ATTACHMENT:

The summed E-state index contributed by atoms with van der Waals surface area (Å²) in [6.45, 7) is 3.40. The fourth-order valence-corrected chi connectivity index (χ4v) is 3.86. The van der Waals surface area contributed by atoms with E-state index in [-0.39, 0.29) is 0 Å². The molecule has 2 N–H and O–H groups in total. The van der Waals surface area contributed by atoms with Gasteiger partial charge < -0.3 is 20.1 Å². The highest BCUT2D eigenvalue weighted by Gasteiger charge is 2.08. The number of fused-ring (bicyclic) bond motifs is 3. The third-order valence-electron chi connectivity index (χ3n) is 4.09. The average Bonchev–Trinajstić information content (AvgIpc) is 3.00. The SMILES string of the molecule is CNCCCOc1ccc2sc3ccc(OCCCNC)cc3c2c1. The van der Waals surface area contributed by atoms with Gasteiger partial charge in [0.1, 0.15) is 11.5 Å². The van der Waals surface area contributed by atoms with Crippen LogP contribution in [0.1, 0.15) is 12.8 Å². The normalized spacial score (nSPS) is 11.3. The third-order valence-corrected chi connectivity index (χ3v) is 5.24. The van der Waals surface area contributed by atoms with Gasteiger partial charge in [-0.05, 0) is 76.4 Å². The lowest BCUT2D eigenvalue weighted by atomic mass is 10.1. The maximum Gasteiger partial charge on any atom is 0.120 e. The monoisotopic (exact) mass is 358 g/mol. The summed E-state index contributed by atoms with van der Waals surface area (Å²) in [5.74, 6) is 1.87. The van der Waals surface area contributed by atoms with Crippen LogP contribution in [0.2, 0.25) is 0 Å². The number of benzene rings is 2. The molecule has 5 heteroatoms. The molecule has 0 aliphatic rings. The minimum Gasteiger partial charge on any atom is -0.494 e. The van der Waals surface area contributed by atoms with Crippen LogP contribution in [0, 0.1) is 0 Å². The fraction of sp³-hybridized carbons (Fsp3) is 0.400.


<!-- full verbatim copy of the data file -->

The summed E-state index contributed by atoms with van der Waals surface area (Å²) in [6.45, 7) is 3.40. The fourth-order valence-corrected chi connectivity index (χ4v) is 3.86. The van der Waals surface area contributed by atoms with E-state index in [-0.39, 0.29) is 0 Å². The molecule has 2 N–H and O–H groups in total. The van der Waals surface area contributed by atoms with Gasteiger partial charge < -0.3 is 20.1 Å². The highest BCUT2D eigenvalue weighted by Gasteiger charge is 2.08. The number of fused-ring (bicyclic) bond motifs is 3. The third-order valence-electron chi connectivity index (χ3n) is 4.09. The average Bonchev–Trinajstić information content (AvgIpc) is 3.00. The SMILES string of the molecule is CNCCCOc1ccc2sc3ccc(OCCCNC)cc3c2c1. The van der Waals surface area contributed by atoms with Gasteiger partial charge in [0.1, 0.15) is 11.5 Å². The van der Waals surface area contributed by atoms with Crippen LogP contribution in [0.1, 0.15) is 12.8 Å². The normalized spacial score (nSPS) is 11.3. The third-order valence-corrected chi connectivity index (χ3v) is 5.24. The van der Waals surface area contributed by atoms with Gasteiger partial charge in [-0.05, 0) is 76.4 Å². The lowest BCUT2D eigenvalue weighted by atomic mass is 10.1. The maximum Gasteiger partial charge on any atom is 0.120 e. The monoisotopic (exact) mass is 358 g/mol. The summed E-state index contributed by atoms with van der Waals surface area (Å²) in [5.74, 6) is 1.87. The van der Waals surface area contributed by atoms with Crippen LogP contribution in [0.2, 0.25) is 0 Å². The number of benzene rings is 2. The molecule has 5 heteroatoms. The molecule has 0 aliphatic rings. The minimum Gasteiger partial charge on any atom is -0.494 e. The van der Waals surface area contributed by atoms with Crippen LogP contribution in [0, 0.1) is 0 Å². The fraction of sp³-hybridized carbons (Fsp3) is 0.400.